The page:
Black Swan

Darren Aronofsky has once again teased a career-best performance from his leading actor, this time from the wonderful Natalie Portman. Portman plays Nina Sayers, a ballet dancer who gets the chance to dance in a reimagined version of Tchaikovsky’s Swan Lake. Aronofsky has never been one to stick with the traditional mise en scène, opting instead for single camera, over-the-shoulder shots. He forces the audience to become intimate with the film, closing on Portman’s face time and time again, feeding your desire too look away. His use of mirrors and the abundance of the doppelgänger allegory will confuse some as the lines between Nina and Lily (Mila Kunis), and even Beth (Winona Ryder) at times become blurred.

Portman is exquisite in the role of Nina, turning her psychosis in on itself and blurring the line between dream and reality perfectly. She is simultaneously beautiful and predatory. The films plays out largely in the interior, demanding a lot from Portman both physically and as an actor. However, she doesn’t takes a step wrong in her performance.

There’s always a sense of foreboding, which keeps your interest intent. You daren’t look away, even if you want to. From the gruesome polymorphism to Nina’s insanity, there’s barely a chance for the audience to breathe and it makes it absolutely gripping.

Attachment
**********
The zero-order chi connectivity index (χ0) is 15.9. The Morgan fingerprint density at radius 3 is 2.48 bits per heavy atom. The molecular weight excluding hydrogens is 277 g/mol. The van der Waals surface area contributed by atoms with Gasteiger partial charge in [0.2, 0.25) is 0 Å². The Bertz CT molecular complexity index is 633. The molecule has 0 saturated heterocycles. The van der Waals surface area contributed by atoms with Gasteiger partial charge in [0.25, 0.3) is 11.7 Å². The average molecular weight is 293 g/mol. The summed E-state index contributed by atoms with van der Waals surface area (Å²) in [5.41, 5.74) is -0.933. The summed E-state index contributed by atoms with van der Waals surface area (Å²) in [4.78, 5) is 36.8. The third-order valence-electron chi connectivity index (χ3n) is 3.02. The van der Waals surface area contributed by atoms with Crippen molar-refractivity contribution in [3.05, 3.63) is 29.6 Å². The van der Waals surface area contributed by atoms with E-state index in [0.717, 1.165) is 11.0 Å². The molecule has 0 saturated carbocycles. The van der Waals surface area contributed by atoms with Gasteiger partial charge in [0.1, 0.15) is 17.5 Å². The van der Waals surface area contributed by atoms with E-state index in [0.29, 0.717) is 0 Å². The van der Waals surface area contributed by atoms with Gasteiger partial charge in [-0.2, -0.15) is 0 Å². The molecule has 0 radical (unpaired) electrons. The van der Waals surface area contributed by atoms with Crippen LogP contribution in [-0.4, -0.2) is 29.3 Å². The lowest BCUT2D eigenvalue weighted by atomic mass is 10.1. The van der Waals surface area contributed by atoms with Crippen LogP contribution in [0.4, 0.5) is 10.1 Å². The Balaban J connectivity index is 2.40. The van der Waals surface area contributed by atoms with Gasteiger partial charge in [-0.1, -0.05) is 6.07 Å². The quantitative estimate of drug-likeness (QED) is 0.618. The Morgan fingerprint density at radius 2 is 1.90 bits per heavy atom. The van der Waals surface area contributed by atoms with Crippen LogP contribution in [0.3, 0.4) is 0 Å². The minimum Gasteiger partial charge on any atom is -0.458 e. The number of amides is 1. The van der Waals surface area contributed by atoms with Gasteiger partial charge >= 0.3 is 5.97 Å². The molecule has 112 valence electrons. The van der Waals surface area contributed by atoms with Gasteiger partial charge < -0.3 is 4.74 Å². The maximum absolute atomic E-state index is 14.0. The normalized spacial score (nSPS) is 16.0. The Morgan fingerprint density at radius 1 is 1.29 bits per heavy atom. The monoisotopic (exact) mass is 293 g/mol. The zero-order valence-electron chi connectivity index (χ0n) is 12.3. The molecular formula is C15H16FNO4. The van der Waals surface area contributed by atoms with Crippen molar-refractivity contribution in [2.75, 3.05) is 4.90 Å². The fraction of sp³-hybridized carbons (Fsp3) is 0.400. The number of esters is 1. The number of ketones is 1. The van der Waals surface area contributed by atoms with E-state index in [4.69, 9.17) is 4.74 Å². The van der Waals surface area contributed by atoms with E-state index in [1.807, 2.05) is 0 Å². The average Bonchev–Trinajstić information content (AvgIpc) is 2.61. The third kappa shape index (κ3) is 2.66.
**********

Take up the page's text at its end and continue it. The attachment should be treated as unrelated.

Vincent Cassel, Mila Kunis and Barbara Hershey are all fantastic as the supporting characters. In particular Hershey, who plays Nina’s mother, herself a failed dancer living vicariously through her daughter; distraught at her daughter’s descent into madness, yet at times imbalanced herself displaying jealousy and desperation.

My only criticism is the overabundance of metaphors, and the sometimes heavy weighting of the Black Swan/White Swan dichotomy within the script. Over 10 years in the making, from initial ideas to the finished product, this film has been a triumph of filmmaking. Disturbing, beautiful and ultimately visceral Black Swan will certainly divide viewers when it opens this Friday. However, love it or hate it, you cannot argue that it’s visually stunning and Portman is simply flawless. A technical masterpiece.

[xrr rating=4.5/5]

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